The next room, going from East to West, is the Room of the Heliodorus. It takes its name from one of the paintings. The theme of this private chamber was the heavenly protection granted by Christ to the Church. The four paintings are The Expulsion of Heliodorus from the Temple, The Meeting of Leo I and Attila, The Mass at Bolsena and The Liberation of St. Peter. The Expulsion recounts an event from the Book of II Maccabees where the thief, Heliodorus was trampled by horses while trying to steal the treasure of the Temple in Jerusalem. The Meeting of Leo and Attila depicts the storied parley between the Pope and the Hun conqueror, and includes the legendary images of Saints Peter and Paul in the sky bearing swords. The Mass at Bolsena depicts the story of a Bohemian priest in 1263 who ceased to doubt the doctrine of Transubstantiation when he saw the bread begin to bleed during its consecration at Mass. The Liberation of St. Peter shows a story from chapter twelve of the Book of Acts of an angel setting Peter free from prison. In all these paintings, Raphael flatteringly includes his patron, Pope Julius as participant or an observer.

The theme of the Room of the Segnatura is worldly and spiritual wisdom and the harmony which Renaissance humanists perceived between Christian teaching and Greek philosophy. The theme of wisdom is appropriate as this room is a council chamber for the Apostolic Segnatura, where most of the important papal documents were signed and sealed. Two famous paintings are in this room: The School of Athens (representing worldly learning) and the Dispute over the Holy Sacrament (representing the church assembled in majesty). The other two frescos are Parnassus and another fresco divided into three sections. Above the window, in a lunette, is The Cardinal Virtues and beside the windows are Tribonian Consigns the Pandects to Emperor Justinian, and on the other side Pope Gregory IX Approves the Decretials.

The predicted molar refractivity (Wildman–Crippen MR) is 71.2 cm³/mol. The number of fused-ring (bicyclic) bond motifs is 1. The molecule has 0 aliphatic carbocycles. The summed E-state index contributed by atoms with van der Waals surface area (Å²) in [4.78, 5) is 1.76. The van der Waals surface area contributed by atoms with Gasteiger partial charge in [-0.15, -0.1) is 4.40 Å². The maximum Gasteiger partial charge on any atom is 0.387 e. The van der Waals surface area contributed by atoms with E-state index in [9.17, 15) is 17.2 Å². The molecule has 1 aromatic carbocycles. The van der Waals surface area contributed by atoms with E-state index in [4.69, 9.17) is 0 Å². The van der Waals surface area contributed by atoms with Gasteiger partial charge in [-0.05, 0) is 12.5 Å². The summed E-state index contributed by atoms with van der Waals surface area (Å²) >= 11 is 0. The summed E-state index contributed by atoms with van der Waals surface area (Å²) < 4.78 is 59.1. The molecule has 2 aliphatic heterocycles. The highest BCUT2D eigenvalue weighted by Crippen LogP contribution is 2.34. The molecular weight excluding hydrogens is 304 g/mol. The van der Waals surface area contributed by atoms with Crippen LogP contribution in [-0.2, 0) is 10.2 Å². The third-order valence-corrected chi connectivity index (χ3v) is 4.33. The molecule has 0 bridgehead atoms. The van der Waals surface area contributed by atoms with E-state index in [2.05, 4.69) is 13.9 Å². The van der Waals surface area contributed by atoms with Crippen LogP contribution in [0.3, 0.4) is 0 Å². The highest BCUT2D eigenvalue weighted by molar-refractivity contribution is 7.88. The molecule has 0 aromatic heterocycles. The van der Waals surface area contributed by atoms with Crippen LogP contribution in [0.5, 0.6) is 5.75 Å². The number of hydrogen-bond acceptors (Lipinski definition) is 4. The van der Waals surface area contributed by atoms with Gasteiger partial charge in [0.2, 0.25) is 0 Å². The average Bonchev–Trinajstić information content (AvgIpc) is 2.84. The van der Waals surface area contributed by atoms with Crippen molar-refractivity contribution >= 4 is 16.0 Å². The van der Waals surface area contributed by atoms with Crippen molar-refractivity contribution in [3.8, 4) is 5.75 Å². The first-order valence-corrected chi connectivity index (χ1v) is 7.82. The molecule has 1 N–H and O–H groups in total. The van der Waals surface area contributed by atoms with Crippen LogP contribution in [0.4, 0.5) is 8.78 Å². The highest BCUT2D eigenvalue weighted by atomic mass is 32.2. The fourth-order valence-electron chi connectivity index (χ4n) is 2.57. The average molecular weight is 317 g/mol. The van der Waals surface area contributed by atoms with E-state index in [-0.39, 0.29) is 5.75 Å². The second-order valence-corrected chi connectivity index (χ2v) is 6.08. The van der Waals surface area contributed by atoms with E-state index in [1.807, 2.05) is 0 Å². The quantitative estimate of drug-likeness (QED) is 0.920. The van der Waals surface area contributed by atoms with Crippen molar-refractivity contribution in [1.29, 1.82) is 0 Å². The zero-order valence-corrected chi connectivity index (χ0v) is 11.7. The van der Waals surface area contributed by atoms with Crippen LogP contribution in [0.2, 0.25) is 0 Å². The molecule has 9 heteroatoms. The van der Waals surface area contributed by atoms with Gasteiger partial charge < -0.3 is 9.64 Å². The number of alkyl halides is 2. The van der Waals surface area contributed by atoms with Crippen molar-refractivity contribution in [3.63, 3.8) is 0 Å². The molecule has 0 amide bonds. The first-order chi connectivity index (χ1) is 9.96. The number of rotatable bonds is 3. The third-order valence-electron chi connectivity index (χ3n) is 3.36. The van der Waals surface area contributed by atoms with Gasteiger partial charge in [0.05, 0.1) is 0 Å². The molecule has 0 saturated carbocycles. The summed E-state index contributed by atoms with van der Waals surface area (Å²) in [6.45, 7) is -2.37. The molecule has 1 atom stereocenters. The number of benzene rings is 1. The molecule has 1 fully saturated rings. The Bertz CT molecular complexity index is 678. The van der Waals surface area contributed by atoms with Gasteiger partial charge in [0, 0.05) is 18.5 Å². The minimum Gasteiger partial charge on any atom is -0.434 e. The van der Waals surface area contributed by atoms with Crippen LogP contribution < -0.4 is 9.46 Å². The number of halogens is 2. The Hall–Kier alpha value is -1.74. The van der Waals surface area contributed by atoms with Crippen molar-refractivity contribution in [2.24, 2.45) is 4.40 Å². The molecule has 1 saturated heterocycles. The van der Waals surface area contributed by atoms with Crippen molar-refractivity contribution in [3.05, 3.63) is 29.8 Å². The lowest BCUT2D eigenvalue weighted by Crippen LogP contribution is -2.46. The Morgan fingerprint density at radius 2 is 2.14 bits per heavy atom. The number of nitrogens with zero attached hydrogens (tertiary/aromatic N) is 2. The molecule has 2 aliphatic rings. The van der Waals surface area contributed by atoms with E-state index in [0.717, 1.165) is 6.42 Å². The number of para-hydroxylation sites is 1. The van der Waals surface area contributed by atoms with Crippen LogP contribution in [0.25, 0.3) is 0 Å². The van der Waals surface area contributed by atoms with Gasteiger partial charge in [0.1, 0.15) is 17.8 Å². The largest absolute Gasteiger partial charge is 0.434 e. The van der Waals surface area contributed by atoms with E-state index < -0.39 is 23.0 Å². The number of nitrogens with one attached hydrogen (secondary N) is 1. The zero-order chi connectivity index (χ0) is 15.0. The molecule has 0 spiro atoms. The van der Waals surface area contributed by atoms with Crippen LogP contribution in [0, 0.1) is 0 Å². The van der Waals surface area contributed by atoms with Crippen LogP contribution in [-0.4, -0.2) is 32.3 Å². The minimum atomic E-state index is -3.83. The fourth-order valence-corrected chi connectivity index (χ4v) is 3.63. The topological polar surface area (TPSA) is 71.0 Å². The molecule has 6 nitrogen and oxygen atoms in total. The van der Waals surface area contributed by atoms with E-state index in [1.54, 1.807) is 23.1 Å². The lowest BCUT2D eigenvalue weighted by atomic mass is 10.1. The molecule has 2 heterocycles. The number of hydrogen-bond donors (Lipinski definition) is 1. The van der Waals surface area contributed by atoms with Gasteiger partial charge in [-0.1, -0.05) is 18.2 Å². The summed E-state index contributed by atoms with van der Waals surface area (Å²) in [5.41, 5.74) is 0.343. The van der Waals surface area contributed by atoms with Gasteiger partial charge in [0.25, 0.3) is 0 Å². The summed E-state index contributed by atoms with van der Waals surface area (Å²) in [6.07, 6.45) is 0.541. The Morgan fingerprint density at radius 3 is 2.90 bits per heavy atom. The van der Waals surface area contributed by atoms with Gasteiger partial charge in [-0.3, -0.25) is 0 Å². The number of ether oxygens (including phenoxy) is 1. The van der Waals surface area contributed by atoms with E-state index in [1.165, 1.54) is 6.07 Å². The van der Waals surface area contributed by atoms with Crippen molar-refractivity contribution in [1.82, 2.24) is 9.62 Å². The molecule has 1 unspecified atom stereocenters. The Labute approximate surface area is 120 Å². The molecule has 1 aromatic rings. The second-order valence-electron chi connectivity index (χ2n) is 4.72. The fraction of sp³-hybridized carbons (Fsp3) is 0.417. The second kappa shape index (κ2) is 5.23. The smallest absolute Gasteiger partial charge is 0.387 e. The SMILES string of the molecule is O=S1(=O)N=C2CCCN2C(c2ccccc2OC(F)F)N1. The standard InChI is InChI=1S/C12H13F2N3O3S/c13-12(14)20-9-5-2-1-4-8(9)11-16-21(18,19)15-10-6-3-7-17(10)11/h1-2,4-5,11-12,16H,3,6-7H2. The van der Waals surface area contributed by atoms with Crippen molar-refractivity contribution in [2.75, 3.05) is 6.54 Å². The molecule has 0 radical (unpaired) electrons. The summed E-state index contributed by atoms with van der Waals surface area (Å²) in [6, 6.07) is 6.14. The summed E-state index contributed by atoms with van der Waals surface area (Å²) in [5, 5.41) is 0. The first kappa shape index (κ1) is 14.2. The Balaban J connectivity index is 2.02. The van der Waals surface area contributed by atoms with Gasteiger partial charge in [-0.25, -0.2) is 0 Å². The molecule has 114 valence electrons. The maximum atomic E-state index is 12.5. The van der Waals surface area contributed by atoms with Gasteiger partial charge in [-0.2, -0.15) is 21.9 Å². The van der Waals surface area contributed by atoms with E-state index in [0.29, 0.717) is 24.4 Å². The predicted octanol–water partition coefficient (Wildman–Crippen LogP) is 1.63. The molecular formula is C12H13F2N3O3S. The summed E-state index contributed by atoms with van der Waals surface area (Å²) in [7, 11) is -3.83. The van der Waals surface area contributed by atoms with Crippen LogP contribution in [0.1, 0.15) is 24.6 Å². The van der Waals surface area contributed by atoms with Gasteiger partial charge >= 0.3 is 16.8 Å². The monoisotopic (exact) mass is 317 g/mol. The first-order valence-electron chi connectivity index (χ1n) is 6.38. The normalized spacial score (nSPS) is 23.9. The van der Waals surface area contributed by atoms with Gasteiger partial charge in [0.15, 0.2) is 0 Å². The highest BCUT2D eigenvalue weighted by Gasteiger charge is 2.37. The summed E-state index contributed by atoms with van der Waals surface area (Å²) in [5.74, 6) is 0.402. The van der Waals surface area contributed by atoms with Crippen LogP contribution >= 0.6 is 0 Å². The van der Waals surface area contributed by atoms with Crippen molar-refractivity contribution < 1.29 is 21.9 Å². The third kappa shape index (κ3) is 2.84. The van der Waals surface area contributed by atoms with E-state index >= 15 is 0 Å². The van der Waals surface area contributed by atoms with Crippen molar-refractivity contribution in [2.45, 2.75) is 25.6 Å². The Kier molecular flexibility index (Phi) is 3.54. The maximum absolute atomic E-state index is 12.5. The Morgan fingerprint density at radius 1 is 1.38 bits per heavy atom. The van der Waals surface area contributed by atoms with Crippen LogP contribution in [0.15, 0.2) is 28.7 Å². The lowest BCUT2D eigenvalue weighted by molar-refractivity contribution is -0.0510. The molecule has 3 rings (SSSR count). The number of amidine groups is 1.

Raphael, as noted above was famous for depicting illustrious figures of the past with the features of his contemporaries. School of Athens is perhaps the most extended study in this.

* Plato - holding the Timaeus - Pointing up as a sign of his metaphysical belief in the higher world of the forms, shown with the face of Leonardo.
* Aristotle - holding his Ethics with hand palm down, reflecting a more grounded approach to the problem of universals shown with the face of Bramante
* Heraclitus - melancholy and alone, shown with the face of Michelangelo
* Socrates - talking with Alexander the Great